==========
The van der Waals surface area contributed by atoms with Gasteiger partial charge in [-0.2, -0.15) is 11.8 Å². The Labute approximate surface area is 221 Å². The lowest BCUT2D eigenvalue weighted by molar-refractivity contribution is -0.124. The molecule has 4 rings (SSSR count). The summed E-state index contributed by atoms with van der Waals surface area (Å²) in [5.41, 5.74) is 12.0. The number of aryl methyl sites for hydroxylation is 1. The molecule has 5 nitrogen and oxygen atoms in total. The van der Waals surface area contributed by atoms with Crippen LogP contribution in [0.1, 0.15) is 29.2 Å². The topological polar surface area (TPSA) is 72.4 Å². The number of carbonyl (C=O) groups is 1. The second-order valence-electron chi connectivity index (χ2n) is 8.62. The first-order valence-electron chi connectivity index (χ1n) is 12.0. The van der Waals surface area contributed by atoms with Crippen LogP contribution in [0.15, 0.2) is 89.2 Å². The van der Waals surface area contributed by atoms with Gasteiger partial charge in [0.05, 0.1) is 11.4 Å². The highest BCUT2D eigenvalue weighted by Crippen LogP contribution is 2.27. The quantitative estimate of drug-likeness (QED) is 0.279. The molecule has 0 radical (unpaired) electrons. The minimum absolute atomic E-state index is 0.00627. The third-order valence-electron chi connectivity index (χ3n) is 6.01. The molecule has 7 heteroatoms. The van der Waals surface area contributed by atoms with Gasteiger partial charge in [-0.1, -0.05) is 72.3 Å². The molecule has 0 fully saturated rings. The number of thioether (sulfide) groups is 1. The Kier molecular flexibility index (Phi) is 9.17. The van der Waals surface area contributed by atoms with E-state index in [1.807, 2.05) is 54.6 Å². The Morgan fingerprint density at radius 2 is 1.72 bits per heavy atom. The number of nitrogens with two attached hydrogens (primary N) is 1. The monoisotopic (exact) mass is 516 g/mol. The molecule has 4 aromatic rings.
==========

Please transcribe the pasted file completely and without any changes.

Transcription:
The van der Waals surface area contributed by atoms with Gasteiger partial charge in [-0.2, -0.15) is 11.8 Å². The Labute approximate surface area is 221 Å². The lowest BCUT2D eigenvalue weighted by molar-refractivity contribution is -0.124. The molecule has 4 rings (SSSR count). The summed E-state index contributed by atoms with van der Waals surface area (Å²) in [5.41, 5.74) is 12.0. The number of aryl methyl sites for hydroxylation is 1. The molecule has 5 nitrogen and oxygen atoms in total. The van der Waals surface area contributed by atoms with Crippen LogP contribution in [0.1, 0.15) is 29.2 Å². The topological polar surface area (TPSA) is 72.4 Å². The number of carbonyl (C=O) groups is 1. The second-order valence-electron chi connectivity index (χ2n) is 8.62. The first-order valence-electron chi connectivity index (χ1n) is 12.0. The van der Waals surface area contributed by atoms with Crippen LogP contribution in [0.15, 0.2) is 89.2 Å². The van der Waals surface area contributed by atoms with Gasteiger partial charge in [0.05, 0.1) is 11.4 Å². The highest BCUT2D eigenvalue weighted by Crippen LogP contribution is 2.27. The quantitative estimate of drug-likeness (QED) is 0.279. The molecule has 0 radical (unpaired) electrons. The minimum absolute atomic E-state index is 0.00627. The third-order valence-electron chi connectivity index (χ3n) is 6.01. The molecule has 7 heteroatoms. The van der Waals surface area contributed by atoms with Gasteiger partial charge in [-0.1, -0.05) is 72.3 Å². The molecule has 0 fully saturated rings. The number of thioether (sulfide) groups is 1. The Kier molecular flexibility index (Phi) is 9.17. The van der Waals surface area contributed by atoms with E-state index in [1.807, 2.05) is 54.6 Å². The Morgan fingerprint density at radius 2 is 1.72 bits per heavy atom. The number of nitrogens with two attached hydrogens (primary N) is 1. The monoisotopic (exact) mass is 516 g/mol. The molecule has 4 aromatic rings.